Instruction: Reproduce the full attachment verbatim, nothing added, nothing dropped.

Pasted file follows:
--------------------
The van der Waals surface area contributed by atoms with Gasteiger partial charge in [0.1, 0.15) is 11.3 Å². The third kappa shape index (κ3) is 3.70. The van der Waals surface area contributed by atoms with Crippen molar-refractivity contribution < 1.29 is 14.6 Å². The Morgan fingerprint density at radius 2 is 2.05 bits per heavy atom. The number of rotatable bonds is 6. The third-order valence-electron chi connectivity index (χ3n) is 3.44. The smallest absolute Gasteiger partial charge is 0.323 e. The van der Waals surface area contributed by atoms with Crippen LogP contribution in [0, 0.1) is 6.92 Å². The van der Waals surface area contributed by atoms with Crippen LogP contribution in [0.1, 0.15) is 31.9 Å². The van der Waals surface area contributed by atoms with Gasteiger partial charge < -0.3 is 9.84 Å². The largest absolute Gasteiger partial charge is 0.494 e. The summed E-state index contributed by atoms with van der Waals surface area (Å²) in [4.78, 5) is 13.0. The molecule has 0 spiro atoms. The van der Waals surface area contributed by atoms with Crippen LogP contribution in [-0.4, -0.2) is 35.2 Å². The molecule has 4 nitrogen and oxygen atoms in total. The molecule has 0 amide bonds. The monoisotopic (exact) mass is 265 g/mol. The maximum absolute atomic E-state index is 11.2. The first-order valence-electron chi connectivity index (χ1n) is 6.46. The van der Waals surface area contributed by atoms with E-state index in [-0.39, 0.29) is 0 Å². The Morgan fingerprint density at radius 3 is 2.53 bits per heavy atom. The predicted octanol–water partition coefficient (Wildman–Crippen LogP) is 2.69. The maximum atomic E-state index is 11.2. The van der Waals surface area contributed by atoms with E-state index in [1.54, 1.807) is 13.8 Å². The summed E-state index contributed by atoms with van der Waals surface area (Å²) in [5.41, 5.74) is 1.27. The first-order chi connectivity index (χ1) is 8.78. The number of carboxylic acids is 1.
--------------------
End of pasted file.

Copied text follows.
The van der Waals surface area contributed by atoms with Gasteiger partial charge in [0.1, 0.15) is 11.3 Å². The third kappa shape index (κ3) is 3.70. The van der Waals surface area contributed by atoms with Crippen molar-refractivity contribution < 1.29 is 14.6 Å². The Morgan fingerprint density at radius 2 is 2.05 bits per heavy atom. The number of rotatable bonds is 6. The third-order valence-electron chi connectivity index (χ3n) is 3.44. The smallest absolute Gasteiger partial charge is 0.323 e. The van der Waals surface area contributed by atoms with Crippen LogP contribution in [0, 0.1) is 6.92 Å². The van der Waals surface area contributed by atoms with Crippen LogP contribution in [0.1, 0.15) is 31.9 Å². The van der Waals surface area contributed by atoms with Gasteiger partial charge < -0.3 is 9.84 Å². The largest absolute Gasteiger partial charge is 0.494 e. The summed E-state index contributed by atoms with van der Waals surface area (Å²) in [4.78, 5) is 13.0. The molecule has 0 spiro atoms. The van der Waals surface area contributed by atoms with Crippen LogP contribution in [-0.4, -0.2) is 35.2 Å². The molecule has 4 nitrogen and oxygen atoms in total. The molecule has 0 amide bonds. The monoisotopic (exact) mass is 265 g/mol. The maximum absolute atomic E-state index is 11.2. The first-order valence-electron chi connectivity index (χ1n) is 6.46. The van der Waals surface area contributed by atoms with E-state index in [-0.39, 0.29) is 0 Å². The Morgan fingerprint density at radius 3 is 2.53 bits per heavy atom. The predicted octanol–water partition coefficient (Wildman–Crippen LogP) is 2.69. The maximum atomic E-state index is 11.2. The van der Waals surface area contributed by atoms with E-state index in [1.54, 1.807) is 13.8 Å². The summed E-state index contributed by atoms with van der Waals surface area (Å²) in [5.41, 5.74) is 1.27. The first-order chi connectivity index (χ1) is 8.78. The number of carboxylic acids is 1.